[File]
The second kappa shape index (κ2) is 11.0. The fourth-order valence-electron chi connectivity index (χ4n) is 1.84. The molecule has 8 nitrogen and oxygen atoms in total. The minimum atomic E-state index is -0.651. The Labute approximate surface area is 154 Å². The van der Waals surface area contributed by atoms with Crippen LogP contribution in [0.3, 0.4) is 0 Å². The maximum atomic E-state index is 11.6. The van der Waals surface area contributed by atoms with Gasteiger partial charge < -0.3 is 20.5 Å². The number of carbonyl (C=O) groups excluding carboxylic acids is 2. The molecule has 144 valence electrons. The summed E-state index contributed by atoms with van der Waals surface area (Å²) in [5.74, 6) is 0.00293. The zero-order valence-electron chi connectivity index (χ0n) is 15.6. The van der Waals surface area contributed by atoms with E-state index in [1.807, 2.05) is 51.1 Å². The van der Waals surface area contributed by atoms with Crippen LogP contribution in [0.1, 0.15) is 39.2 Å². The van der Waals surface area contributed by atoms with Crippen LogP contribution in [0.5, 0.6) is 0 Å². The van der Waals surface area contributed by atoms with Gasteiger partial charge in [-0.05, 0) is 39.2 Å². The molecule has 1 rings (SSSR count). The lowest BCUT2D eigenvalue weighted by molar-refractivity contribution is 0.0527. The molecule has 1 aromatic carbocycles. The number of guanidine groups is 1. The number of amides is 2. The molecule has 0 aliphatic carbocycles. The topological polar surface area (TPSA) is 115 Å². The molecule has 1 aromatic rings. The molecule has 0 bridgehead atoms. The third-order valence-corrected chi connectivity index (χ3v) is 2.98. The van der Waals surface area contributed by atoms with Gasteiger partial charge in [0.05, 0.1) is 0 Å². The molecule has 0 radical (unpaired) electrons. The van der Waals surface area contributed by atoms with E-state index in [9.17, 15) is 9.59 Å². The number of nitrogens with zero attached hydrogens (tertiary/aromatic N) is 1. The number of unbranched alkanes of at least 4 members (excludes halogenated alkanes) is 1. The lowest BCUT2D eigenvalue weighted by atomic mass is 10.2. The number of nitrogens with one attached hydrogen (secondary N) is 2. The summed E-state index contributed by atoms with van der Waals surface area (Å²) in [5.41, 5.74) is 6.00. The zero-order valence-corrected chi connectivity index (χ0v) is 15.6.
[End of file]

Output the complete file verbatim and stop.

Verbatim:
The second kappa shape index (κ2) is 11.0. The fourth-order valence-electron chi connectivity index (χ4n) is 1.84. The molecule has 8 nitrogen and oxygen atoms in total. The minimum atomic E-state index is -0.651. The Labute approximate surface area is 154 Å². The van der Waals surface area contributed by atoms with Crippen LogP contribution in [0.3, 0.4) is 0 Å². The maximum atomic E-state index is 11.6. The van der Waals surface area contributed by atoms with Gasteiger partial charge < -0.3 is 20.5 Å². The number of carbonyl (C=O) groups excluding carboxylic acids is 2. The molecule has 144 valence electrons. The summed E-state index contributed by atoms with van der Waals surface area (Å²) in [5.74, 6) is 0.00293. The zero-order valence-electron chi connectivity index (χ0n) is 15.6. The van der Waals surface area contributed by atoms with E-state index in [1.807, 2.05) is 51.1 Å². The van der Waals surface area contributed by atoms with Crippen LogP contribution in [0.1, 0.15) is 39.2 Å². The van der Waals surface area contributed by atoms with Crippen LogP contribution in [0.5, 0.6) is 0 Å². The van der Waals surface area contributed by atoms with Gasteiger partial charge in [-0.05, 0) is 39.2 Å². The molecule has 1 rings (SSSR count). The lowest BCUT2D eigenvalue weighted by molar-refractivity contribution is 0.0527. The molecule has 1 aromatic carbocycles. The number of guanidine groups is 1. The number of amides is 2. The molecule has 0 aliphatic carbocycles. The topological polar surface area (TPSA) is 115 Å². The molecule has 1 aromatic rings. The molecule has 0 bridgehead atoms. The third-order valence-corrected chi connectivity index (χ3v) is 2.98. The van der Waals surface area contributed by atoms with Gasteiger partial charge in [0.05, 0.1) is 0 Å². The molecule has 0 radical (unpaired) electrons. The van der Waals surface area contributed by atoms with E-state index in [9.17, 15) is 9.59 Å². The number of nitrogens with zero attached hydrogens (tertiary/aromatic N) is 1. The number of unbranched alkanes of at least 4 members (excludes halogenated alkanes) is 1. The lowest BCUT2D eigenvalue weighted by atomic mass is 10.2. The number of nitrogens with one attached hydrogen (secondary N) is 2. The summed E-state index contributed by atoms with van der Waals surface area (Å²) in [5.41, 5.74) is 6.00. The zero-order valence-corrected chi connectivity index (χ0v) is 15.6.